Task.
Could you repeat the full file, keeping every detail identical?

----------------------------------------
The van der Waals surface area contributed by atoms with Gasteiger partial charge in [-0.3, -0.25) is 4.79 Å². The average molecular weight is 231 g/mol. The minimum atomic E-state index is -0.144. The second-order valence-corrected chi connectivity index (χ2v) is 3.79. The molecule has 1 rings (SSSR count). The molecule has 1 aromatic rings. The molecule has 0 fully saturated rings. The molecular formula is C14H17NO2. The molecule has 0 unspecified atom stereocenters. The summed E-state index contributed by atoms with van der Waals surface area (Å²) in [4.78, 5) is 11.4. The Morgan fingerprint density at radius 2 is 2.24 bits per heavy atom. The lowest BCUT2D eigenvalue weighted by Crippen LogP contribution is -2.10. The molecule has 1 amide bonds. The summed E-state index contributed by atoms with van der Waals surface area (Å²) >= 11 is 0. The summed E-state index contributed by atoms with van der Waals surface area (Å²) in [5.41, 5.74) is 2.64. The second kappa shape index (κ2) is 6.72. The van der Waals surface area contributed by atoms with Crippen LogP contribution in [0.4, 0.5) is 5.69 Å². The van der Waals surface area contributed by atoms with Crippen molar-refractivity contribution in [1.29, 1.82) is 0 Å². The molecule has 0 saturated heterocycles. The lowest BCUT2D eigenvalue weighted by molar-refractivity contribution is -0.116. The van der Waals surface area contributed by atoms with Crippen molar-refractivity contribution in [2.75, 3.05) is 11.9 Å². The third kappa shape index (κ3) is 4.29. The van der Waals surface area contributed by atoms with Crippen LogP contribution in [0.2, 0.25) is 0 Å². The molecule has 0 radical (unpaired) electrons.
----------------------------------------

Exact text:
The van der Waals surface area contributed by atoms with Gasteiger partial charge in [-0.3, -0.25) is 4.79 Å². The average molecular weight is 231 g/mol. The minimum atomic E-state index is -0.144. The second-order valence-corrected chi connectivity index (χ2v) is 3.79. The molecule has 1 rings (SSSR count). The molecule has 1 aromatic rings. The molecule has 0 fully saturated rings. The molecular formula is C14H17NO2. The molecule has 0 unspecified atom stereocenters. The summed E-state index contributed by atoms with van der Waals surface area (Å²) in [4.78, 5) is 11.4. The Morgan fingerprint density at radius 2 is 2.24 bits per heavy atom. The lowest BCUT2D eigenvalue weighted by Crippen LogP contribution is -2.10. The molecule has 1 amide bonds. The summed E-state index contributed by atoms with van der Waals surface area (Å²) >= 11 is 0. The summed E-state index contributed by atoms with van der Waals surface area (Å²) in [5.41, 5.74) is 2.64. The second kappa shape index (κ2) is 6.72. The van der Waals surface area contributed by atoms with Crippen LogP contribution in [0.4, 0.5) is 5.69 Å². The van der Waals surface area contributed by atoms with Crippen molar-refractivity contribution in [1.29, 1.82) is 0 Å². The molecule has 0 saturated heterocycles. The lowest BCUT2D eigenvalue weighted by molar-refractivity contribution is -0.116. The van der Waals surface area contributed by atoms with Crippen molar-refractivity contribution in [2.75, 3.05) is 11.9 Å². The third kappa shape index (κ3) is 4.29. The van der Waals surface area contributed by atoms with Crippen LogP contribution in [0.2, 0.25) is 0 Å². The molecule has 0 radical (unpaired) electrons.